Edited by CookBot (log)
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48 minutes ago, AlaMoi said:

the variety of stuff that one can put on top of egg yolk+stuff, spooned into a half shell hard boiled egg, is perhaps only exceeded by the stuff one can put on a pizza.

 

wait,,,, no , , ,

Pizza devilled egg?  Devilled egg pizza?

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3 minutes ago, donk79 said:

 

Pizza devilled egg?  Devilled egg pizza?

Ham and pineapple devilled eggs? Once you start down that slippery slope…

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Anna Nielsen aka "Anna N"

...I just let people know about something I made for supper that they might enjoy, too. That's all it is. (Nigel Slater)

"Cooking is about doing the best with what you have . . . and succeeding." John Thorne

Our 2012 (Kerry Beal and me) Blog

My 2004 eG Blog

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In seriousness, Vivian Howard changed the way I approach devilled eggs completely.  I grew up with a pretty basic egg+mayo recipe. Then I tried her recipe from "Deep Run Roots". Adding butter to the egg really elevates the flavor, as does that tiny hit of hot sauce.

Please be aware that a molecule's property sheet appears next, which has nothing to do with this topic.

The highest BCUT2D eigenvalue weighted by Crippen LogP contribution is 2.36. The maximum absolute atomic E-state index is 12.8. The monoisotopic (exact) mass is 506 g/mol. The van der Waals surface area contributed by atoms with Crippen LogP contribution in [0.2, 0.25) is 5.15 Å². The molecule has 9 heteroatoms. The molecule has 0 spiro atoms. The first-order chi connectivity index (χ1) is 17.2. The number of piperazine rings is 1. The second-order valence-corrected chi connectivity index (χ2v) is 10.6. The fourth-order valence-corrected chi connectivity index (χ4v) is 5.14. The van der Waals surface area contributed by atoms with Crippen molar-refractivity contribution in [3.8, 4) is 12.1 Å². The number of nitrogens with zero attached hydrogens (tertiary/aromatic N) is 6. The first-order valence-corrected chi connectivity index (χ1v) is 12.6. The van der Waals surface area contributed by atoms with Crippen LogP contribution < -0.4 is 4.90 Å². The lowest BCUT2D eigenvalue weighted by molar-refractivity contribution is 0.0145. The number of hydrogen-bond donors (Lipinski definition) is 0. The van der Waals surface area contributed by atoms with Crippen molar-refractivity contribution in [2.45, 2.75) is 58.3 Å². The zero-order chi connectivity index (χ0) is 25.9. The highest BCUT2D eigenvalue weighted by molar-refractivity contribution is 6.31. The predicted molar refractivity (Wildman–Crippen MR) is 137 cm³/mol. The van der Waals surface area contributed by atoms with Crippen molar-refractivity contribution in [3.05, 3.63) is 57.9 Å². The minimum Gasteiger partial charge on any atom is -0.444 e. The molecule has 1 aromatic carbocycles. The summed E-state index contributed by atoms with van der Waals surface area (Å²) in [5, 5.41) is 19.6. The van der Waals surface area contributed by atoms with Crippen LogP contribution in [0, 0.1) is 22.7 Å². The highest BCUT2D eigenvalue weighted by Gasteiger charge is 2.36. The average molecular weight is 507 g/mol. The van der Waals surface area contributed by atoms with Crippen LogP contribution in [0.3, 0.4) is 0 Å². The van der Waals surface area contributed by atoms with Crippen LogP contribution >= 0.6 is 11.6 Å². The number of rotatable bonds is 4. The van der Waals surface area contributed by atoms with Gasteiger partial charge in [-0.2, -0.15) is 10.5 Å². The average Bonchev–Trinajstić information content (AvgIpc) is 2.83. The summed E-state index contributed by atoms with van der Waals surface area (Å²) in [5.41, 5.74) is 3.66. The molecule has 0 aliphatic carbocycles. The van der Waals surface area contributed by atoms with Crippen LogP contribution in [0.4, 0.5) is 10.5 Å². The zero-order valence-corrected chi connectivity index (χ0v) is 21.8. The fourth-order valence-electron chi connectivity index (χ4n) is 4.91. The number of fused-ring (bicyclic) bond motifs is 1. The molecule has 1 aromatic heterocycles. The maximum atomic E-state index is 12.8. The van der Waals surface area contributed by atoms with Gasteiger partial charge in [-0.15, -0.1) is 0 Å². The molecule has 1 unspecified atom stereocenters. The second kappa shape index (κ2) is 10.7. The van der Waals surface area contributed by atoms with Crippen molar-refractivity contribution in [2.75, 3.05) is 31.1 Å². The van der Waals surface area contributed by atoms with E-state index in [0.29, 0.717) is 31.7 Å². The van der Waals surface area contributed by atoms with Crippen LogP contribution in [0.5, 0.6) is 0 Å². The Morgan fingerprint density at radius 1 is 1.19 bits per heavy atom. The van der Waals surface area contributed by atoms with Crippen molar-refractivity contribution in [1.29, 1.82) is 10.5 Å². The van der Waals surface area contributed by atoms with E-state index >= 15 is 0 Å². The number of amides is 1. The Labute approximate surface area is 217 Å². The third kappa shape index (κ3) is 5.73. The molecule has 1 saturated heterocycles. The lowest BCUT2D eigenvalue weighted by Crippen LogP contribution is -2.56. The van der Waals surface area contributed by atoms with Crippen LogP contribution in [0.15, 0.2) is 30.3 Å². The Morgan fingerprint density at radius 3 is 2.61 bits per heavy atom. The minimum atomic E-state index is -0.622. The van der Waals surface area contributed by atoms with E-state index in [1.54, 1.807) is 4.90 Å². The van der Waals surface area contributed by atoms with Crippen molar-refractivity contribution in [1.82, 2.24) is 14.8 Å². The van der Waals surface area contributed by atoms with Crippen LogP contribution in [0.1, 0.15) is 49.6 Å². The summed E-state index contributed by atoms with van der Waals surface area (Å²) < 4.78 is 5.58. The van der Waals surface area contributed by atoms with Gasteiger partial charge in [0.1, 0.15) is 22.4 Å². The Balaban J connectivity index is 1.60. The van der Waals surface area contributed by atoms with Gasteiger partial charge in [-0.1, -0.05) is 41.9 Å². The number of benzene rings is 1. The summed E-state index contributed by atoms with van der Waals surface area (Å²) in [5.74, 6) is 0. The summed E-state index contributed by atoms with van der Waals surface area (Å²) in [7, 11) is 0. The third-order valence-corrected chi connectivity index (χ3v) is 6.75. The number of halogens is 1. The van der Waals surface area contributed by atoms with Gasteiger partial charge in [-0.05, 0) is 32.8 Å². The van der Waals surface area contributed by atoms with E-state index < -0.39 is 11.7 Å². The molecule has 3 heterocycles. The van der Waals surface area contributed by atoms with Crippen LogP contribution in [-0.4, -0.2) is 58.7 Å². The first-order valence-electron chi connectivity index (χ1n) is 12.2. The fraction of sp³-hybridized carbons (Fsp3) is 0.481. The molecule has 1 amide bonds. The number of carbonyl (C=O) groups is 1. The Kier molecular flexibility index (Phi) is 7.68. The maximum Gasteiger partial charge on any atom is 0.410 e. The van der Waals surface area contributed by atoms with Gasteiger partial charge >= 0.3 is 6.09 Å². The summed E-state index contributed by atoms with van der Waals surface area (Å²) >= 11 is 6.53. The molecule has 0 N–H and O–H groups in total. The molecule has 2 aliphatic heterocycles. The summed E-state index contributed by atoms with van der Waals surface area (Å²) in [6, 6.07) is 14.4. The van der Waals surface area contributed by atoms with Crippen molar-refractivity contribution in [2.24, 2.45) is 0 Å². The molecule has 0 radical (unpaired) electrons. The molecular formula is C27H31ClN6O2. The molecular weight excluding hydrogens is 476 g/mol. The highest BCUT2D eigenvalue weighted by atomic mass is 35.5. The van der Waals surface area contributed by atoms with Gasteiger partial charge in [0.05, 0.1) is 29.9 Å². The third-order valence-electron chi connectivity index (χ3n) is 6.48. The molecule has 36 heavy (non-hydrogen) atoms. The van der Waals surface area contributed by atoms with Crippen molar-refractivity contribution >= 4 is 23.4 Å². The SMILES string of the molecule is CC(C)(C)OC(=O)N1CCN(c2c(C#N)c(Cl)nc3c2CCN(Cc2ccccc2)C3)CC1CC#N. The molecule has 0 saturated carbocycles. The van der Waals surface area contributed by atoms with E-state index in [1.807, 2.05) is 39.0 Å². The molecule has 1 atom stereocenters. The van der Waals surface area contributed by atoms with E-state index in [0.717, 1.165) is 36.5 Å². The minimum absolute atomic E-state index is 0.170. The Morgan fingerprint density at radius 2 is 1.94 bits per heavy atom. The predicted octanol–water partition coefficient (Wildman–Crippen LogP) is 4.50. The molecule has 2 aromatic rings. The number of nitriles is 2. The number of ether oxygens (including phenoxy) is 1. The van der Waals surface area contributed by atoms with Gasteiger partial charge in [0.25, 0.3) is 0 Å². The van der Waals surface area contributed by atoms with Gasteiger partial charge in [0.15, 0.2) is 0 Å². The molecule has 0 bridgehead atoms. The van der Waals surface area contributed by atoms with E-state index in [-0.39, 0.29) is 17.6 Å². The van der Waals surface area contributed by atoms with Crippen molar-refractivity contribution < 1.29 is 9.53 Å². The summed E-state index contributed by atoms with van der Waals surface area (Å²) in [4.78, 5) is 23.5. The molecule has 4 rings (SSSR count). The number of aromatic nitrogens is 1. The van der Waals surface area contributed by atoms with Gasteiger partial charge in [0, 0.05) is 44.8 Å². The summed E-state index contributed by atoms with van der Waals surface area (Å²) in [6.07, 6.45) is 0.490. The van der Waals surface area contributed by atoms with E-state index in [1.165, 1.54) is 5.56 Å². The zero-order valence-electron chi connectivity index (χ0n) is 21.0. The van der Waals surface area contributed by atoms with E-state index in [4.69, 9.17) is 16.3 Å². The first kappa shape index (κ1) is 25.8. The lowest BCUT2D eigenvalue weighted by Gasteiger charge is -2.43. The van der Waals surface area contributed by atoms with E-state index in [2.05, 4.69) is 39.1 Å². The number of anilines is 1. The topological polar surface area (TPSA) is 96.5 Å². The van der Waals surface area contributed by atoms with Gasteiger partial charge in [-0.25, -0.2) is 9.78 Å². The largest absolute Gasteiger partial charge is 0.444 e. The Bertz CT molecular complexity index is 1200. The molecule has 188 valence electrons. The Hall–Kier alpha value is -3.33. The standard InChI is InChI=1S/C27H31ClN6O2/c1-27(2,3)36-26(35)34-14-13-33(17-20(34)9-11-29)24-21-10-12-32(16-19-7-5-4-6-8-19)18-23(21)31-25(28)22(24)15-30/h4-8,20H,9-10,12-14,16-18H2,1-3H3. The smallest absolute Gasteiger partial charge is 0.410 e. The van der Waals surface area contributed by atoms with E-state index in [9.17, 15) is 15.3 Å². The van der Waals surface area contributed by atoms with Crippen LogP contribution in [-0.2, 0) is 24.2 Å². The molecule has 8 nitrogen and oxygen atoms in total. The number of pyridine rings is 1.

I don't think anyone has ever considered devilled eggs health food, so we will ignore that side of this lilly-guild!

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Devilled eggs do not hold much of a place in my family but I have often been asked to make them for others. I find that very few variations get the thumbs up. The people I know who like devilled eggs are traditionalists. A little mayo, a little mustard, some salt and a sprinkling of tasteless paprika seems to be what they want. Even smoked paprika is scorned. It is comfort food and anything that varies from what Grandma made is unwelcome. 

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Anna Nielsen aka "Anna N"

...I just let people know about something I made for supper that they might enjoy, too. That's all it is. (Nigel Slater)

"Cooking is about doing the best with what you have . . . and succeeding." John Thorne

Our 2012 (Kerry Beal and me) Blog

My 2004 eG Blog

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1 hour ago, Norm Matthews said:

I get good comments when I add about a teaspoon of dry powdered Ranch dressing to the egg yolks and skimp a little on the mayo.  Sometimes I also like to add a little sweet pickle relish.

No matter what ideas I try, I always go back to the Old Faithful. Mayonnaise, mustard, pickle relish, salt, and pepper. I do like this idea and I will try it next time. I came across this 'recipe' the other day on the internet and although it probably belongs in the bad ideas topic I thought you might enjoy it.